SELF-WILL

Definition of Self-will: wilful adherence to one’s own desires or ideas.
Synonyms of Self-will: headstrong, obstinate, stubborn, tenacious, etc.

These notes are from recovery in AA and/or related 12 step programs.
Readers are encouraged to click external links for more detail.
We hope you find them helpful.
Love in fellowship.

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The biggest danger we face as recovering people is self-will.

Do we try to control others?
Do we always put ourselves before others?
Are we full of self-pity?

These are all ways that bind us to our self-will. –Keep It Simple | More…

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Our self-will ran riot. Recovery pulls us out of that world. We learn to focus on others.
We learn to reach out to them with love. This is the best way to love ourselves.

This doesn’t mean that we live our lives through others. It means we invite others into our lives. It also means we ask to be invited into their lives.

Recovery breaks down our self-will.
It makes room for others in our lives. –Keep It Simple | More…

We want and demand that things always go our way. We should know from our past experience that our way of doing things did not work. At this point, we have two choices.

We can continue in our slavery to self-will, making unreasonable demands and becoming frustrated because the planet doesn’t spin our way. Or we can surrender, relax, seek knowledge of God’s will and the power to carry that out, and find our way back to a condition of peace with the world.

Thinking, taking initiative, making responsible plans—there’s nothing wrong with these things, so long as they serve God’s will, not merely our own. –Just for Today | More….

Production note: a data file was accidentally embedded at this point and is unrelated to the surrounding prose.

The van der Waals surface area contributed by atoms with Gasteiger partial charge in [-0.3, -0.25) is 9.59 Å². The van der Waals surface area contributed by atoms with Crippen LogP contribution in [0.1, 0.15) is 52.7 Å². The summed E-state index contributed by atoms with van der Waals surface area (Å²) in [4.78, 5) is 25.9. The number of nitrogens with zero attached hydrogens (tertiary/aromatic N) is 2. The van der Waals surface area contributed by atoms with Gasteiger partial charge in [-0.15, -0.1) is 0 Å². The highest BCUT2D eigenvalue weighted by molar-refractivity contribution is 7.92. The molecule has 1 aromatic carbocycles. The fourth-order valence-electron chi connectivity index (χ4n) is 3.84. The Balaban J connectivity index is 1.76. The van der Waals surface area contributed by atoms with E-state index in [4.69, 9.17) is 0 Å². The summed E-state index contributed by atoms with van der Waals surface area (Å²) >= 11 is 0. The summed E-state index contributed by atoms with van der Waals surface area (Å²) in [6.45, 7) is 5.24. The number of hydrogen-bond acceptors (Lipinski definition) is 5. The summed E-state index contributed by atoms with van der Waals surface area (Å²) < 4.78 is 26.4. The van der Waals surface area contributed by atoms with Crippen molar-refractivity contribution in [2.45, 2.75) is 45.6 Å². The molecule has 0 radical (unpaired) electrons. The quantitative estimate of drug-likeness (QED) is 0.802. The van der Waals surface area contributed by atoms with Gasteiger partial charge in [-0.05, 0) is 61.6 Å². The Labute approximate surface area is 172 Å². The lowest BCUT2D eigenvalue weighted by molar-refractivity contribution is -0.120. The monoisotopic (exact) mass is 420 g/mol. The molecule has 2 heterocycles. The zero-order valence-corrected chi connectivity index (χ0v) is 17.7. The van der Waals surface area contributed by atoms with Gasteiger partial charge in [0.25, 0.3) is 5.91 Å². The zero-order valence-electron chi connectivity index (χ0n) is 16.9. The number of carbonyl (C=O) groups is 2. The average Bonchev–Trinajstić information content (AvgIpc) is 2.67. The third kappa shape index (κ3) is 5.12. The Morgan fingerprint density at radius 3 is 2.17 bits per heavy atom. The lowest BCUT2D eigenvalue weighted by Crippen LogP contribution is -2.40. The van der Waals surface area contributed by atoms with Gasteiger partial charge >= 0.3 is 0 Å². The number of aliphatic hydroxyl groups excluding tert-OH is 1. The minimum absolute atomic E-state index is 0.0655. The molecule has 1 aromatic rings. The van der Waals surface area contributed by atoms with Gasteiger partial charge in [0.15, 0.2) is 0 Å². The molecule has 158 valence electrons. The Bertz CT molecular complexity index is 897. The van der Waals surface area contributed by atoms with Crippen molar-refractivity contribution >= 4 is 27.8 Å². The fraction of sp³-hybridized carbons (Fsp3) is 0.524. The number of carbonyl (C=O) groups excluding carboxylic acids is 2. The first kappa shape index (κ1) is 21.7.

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Addiction and self-will go hand in hand. Self-will reflects our reliance on ego. We are taught to consult spiritual principles, not our selfish desires, in making our decisions.

We are taught to seek guidance from a Higher Power, one with a larger vision of things than our own. In doing this, we find our lives meshing more and more easily with the order of things around us.

No longer do we exclude ourselves from the flow of life; we become a part of it, and discover the fullness of what recovery has to offer. –Just For Today | More…

Have I ever stopped to think that the impulse to “blow off steam” and say something unkind or even vicious will, if followed through, hurt me far more seriously than the person to whom the insult is directed?

I must try constantly to quiet my mind before I act with impatience or hostility, for my mind can be — in that very real way — an enemy as great as any I’ve ever known.

Will I look before I leap, think before I speak — and try to avoid self-will to the greatest extent possible? –A Day At A Time | More…

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